The first known harmonica
was patented by Christian Friedrich Buschmann in 1821. Christian was only 16
, and the harmonica he invented was a simple and awkward instrument
. The notes changed by a slide stick in the side, and didn't allow for too many tonal changes.
The diatonic harmonica was developed in 1826 by Richter. This version allowed for the modern 'suck and blow' method of playing, where a different note is played depending on whether a hole is being blown into or sucked on. This was called the 'mundharmonika', or mouth organ.
In 1857 the wacky world of harmonicas was changed forever when a young German whipper-snapper named Matthias Hohner turned his hand at manufacturing the instruments. He intended this ten-hole reed instrument to be used for polka music and German waltzes. In the first year, Hohner sold 650 harmonicas; mass production and an introduction to North America in 1862 meant that by 1887 over a million harmonicas were being sold all over the world.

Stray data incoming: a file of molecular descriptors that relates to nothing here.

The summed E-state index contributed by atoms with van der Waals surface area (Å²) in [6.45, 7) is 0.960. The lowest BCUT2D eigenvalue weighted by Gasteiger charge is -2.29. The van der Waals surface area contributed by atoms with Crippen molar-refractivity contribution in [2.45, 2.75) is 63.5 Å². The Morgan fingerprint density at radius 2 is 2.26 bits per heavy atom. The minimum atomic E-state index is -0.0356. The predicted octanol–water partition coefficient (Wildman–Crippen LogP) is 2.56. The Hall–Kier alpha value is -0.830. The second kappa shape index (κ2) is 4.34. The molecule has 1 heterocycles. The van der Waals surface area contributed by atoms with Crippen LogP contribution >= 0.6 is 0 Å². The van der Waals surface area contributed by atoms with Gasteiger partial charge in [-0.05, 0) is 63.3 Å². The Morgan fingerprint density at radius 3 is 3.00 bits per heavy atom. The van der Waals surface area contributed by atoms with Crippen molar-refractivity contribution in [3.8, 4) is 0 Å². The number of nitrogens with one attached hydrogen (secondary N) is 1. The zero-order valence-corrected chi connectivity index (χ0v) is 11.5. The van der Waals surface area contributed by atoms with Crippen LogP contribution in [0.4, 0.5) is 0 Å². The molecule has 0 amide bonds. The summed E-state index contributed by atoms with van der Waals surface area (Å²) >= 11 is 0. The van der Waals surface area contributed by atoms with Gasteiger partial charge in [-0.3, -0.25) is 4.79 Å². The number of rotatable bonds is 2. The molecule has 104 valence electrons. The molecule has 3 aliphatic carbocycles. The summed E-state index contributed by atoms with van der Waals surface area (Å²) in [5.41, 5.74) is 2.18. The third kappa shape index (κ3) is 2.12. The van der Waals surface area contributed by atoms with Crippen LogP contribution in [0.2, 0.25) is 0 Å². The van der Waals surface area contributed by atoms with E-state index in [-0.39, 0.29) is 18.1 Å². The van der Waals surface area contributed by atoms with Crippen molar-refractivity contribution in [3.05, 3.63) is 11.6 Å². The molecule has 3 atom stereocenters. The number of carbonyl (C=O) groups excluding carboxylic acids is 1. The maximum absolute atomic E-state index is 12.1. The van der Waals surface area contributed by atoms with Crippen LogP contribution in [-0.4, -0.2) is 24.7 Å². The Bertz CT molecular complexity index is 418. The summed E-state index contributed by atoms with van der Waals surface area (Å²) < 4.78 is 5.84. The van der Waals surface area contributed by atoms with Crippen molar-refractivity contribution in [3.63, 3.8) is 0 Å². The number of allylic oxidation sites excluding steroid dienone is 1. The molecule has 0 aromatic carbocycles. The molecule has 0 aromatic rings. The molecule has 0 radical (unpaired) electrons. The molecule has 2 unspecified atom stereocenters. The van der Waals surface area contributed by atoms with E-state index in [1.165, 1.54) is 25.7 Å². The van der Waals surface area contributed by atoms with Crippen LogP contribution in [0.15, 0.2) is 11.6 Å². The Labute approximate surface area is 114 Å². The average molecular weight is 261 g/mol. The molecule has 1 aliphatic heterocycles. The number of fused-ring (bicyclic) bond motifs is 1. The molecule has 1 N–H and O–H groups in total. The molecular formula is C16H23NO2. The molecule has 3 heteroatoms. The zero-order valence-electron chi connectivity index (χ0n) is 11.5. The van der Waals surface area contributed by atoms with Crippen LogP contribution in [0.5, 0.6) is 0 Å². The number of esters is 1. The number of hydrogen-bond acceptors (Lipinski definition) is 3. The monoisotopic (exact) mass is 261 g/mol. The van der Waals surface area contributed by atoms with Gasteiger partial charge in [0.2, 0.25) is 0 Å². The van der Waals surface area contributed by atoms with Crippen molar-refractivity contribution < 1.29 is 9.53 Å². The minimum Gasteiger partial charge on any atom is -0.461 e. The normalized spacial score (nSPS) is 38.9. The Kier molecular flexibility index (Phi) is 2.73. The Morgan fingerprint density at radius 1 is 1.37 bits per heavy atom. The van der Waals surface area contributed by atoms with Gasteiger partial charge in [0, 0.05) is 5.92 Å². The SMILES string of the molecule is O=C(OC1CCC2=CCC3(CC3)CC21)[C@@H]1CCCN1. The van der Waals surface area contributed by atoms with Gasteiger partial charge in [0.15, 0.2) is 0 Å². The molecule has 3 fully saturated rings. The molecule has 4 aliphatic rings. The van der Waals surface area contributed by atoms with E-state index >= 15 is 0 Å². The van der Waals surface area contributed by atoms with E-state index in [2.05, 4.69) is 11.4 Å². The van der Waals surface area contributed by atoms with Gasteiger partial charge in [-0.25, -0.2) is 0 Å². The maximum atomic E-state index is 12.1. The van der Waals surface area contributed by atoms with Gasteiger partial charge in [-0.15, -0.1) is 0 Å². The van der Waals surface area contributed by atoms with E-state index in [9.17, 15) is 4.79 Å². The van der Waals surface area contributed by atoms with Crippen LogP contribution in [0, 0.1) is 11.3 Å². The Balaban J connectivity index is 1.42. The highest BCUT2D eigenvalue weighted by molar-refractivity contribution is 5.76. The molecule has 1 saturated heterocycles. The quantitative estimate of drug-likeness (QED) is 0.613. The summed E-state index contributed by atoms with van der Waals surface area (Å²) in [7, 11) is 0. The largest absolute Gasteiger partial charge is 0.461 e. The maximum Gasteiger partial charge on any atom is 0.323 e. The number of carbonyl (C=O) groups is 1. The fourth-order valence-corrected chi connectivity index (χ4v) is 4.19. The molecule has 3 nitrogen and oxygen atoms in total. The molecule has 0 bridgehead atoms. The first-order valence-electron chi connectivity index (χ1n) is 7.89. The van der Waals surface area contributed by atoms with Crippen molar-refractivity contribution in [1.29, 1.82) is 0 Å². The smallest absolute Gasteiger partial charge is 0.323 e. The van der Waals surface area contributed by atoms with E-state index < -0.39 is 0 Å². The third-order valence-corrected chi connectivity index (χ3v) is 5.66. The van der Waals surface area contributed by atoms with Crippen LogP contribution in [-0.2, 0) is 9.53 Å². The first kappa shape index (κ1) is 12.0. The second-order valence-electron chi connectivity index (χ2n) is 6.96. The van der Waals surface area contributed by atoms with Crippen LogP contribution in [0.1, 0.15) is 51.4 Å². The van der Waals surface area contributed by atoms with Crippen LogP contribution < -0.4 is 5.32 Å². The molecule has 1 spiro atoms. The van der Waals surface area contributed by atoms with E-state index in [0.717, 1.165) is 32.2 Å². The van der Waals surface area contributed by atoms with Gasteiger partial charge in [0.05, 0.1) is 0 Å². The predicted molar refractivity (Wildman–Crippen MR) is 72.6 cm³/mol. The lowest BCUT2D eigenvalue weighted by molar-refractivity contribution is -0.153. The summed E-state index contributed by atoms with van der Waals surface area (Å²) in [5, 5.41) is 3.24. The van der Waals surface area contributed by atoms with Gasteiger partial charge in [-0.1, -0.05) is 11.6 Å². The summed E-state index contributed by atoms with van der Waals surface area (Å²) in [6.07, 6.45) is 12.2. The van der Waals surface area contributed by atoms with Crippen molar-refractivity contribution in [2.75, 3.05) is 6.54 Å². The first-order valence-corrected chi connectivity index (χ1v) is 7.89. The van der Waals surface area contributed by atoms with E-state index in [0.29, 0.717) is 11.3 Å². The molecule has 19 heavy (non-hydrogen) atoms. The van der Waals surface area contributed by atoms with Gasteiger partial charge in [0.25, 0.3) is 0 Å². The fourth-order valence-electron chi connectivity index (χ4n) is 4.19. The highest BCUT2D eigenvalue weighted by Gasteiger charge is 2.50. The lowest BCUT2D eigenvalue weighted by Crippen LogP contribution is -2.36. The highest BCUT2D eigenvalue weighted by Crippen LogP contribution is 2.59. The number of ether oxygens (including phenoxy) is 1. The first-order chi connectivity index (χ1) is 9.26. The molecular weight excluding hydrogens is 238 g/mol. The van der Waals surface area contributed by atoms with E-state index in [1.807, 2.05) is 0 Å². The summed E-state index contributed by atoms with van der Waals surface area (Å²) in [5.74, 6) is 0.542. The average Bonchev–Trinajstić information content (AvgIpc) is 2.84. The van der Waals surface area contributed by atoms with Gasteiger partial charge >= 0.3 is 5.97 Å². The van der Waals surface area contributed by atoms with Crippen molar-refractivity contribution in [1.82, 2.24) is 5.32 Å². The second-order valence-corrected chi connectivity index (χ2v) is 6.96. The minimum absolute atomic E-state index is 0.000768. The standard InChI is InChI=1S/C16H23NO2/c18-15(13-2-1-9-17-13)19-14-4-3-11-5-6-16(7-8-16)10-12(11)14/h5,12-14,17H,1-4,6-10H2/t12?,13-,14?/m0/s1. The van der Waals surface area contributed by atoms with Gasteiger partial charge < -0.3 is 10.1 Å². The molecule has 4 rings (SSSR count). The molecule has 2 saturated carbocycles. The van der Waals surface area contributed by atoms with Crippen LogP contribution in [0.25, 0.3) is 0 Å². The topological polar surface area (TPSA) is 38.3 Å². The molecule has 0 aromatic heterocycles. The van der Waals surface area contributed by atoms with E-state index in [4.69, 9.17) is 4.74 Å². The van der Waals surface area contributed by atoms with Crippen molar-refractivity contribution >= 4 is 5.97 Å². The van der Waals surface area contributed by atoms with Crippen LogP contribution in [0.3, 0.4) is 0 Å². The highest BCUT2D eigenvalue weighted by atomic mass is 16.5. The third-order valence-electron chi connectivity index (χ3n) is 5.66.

Somewhere along the way, the name was changed from the difficult to pronounce and spell 'mundharmonika' to the simple 'harmonica', much to the relief of the English-speaking world. This occurred as a result of the harmonizing elements- it's damn near impossible to play notes on a harmonica that won't harmonize with each other. They're just built that way. It's a good thing, too, as harmonicas are annoying to listen to for long periods of time as they are- imagine if the amateur tootler was able to play bad combinations of notes as well. Ugh.
Now, over 100 years later, we can choose from more than 90 varieties of harmonica, depending on our musical needs: jazz, blues, classical, country, rock and all the genres in between.
No doubt about it, that Buschmann guy was onto something big way back then.
info from www.hohnerusa.com and "Harmonica for the Musically Hopeless" by J. Gindick, ISBN 0-932592-08-2